East of Shanghai’s Huangpu River lies Pudong, an area best known for its collection of skyscrapers and the Lujiazui financial district. It’s a great place to dine out, too, with five-star establishments nestled alongside those offering home-style Chinese cooking.
Hotel Restaurant, Bar, Sushi
The Exchange | Copyright Ian Mote
Good sushi can be hard to come by in Shanghai, but Nadaman, located in the Pudong Shangri-La hotel, is an exception. With authentic Japanese decor and premium-quality sushi and sashimi imported fresh from Japan, it’s as close to the real thing as you can get. Choose to dine at the sushi bar and watch the chef at work or sit at one of the restaurant’s more intimate, private dining rooms.
Din Tai Fung is known for offering some of the best pork dumplings in Shanghai, with well-frequented branches all over the city. You’ll find the Pudong location on the third floor of shopping mecca Superbrand mall, with an excellent view of the Bund to boot. Other menu highlights include spinach dumplings, sweet-and-sour pork and hot-and-sour soup. The location means the food is pricier than at traditional street food vendors, yet this is still great value and a convenient place to chow down on authentic Chinese cooking.
Pudong offers lots of options for Chinese cuisine, but few are as high-end as Jin Xuan, located on the 53rd floor of the Ritz-Carlton hotel. One of 26 restaurants in China to be proud owners of a Michelin star, Jin Xuan specialises in Cantonese dishes and offers sensational views across The Bund,along with seven private dining rooms.
You’d be pushed to find a better burger option in Shanghai than Blue Frog, whose Pudong joint is located in the financial district. The Western bar and grill is known for its relaxed atmosphere and is the perfect place to unwind with a few beers and indulge in some junk food. Visitors flock here for the happy hours, the two-for-one burgers on a Monday and the simple menu of wings, burgers, grills and sandwiches.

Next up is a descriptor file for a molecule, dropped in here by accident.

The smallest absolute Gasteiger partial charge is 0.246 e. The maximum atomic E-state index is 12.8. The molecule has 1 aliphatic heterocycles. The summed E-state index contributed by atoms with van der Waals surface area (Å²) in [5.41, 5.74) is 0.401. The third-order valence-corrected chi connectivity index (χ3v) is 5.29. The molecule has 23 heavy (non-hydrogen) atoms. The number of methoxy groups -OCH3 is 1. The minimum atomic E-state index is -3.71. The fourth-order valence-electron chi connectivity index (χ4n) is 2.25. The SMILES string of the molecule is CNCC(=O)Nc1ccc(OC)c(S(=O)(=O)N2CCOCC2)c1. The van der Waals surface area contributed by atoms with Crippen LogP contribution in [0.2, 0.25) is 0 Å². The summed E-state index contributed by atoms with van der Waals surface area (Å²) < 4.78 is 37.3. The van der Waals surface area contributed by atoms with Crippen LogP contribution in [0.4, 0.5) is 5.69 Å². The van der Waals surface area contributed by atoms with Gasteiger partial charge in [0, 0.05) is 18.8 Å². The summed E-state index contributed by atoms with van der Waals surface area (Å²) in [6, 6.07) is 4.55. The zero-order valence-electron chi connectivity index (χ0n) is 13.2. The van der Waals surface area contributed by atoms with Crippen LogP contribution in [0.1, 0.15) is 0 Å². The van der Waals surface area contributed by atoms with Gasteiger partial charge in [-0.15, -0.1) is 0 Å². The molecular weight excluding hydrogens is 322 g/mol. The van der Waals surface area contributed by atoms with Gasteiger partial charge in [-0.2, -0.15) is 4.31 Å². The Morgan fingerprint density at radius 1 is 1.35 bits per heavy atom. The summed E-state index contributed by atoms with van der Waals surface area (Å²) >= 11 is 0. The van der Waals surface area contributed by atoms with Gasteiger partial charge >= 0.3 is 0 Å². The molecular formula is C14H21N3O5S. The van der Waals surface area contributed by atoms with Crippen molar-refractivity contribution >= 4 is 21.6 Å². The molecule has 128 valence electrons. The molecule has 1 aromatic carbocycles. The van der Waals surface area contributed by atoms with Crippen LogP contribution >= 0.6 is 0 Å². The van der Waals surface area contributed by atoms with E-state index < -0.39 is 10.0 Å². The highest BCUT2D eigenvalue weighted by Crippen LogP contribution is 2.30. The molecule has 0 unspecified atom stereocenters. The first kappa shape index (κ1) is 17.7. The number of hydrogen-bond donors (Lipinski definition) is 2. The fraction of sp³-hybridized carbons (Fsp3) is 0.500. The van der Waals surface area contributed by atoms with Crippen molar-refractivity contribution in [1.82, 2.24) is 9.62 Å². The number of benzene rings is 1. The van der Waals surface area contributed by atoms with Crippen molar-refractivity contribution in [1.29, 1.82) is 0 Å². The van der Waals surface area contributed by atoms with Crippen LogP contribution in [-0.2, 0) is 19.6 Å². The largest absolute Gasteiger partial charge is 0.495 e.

The Oriental Pearl Tower is one of Shanghai’s most iconic buildings and was one of the first skyscrapers to emerge in Pudong. Visiting it should definitely be on your to-do list, but Culture Trip highly recommends a meal in its revolving restaurant, too. The buffet-style arrangement offers a mix of Chinese and international dishes, as well as cooked-to-order seafood and noodles. The food is decent, but the revolving platform makes it magical, allowing you to see every inch of the city from up high.
The Pudong branch of this acclaimed vegetarian chain is located in the Shanghai World Financial Centre, the second-tallest skyscraper in the city. It’s a paradise for vegans, as you’ll find plenty of deliciously innovative plant-based cuisine here. Menu highlights include the plum vinegar-marinated beetroot and the baked mushroom roll.
This modern French restaurant is located on the banks of the Huangpu River and is helmed by highly acclaimed head chef Richard Ekkebus. There’s usually one reason that people flock to Fifty 8° Grill, and that reason is steak. The venue specialises in melt-in-your-mouth Wagyu cuts cooked over a wood fire and is known for an Angus tomahawk (for three people) that’s the best in the city.
Located in the six-storey IFC mall, Grandma’s Home offers inexpensive, authentic Shanghainese home cooking that’s popular with locals. It is so popular, in fact, that entry operates on a strict ticketing system. Tuck into local dishes such as xiao long bao (steamed buns), zhajiangmian (noodles with pork and soybeans) and the speciality Grandma’s chicken (but be warned: it comes with the head still attached).
It might seem odd to see a Taco Bell on this list, but the Luijazui branch of this American chain, located next to the Oriental Pearl Tower, is one of the best places in Pudong to get a quick, cheap bite. Their crayfish tacos and zesty margaritas are incredibly popular and a great fast-food option if you’re dining in a hurry.
Head to the 56th floor of the Grand Hyatt Shanghai for incredible Bund views and rustic Italian fare. Despite the prestigious location, Cucina’s open kitchen and live-cooking concept offer a relaxed, unfussy environment. The brick-oven pizzas are fresh, authentic and surprisingly inexpensive, with many coming under the 100 yuan (£11) mark.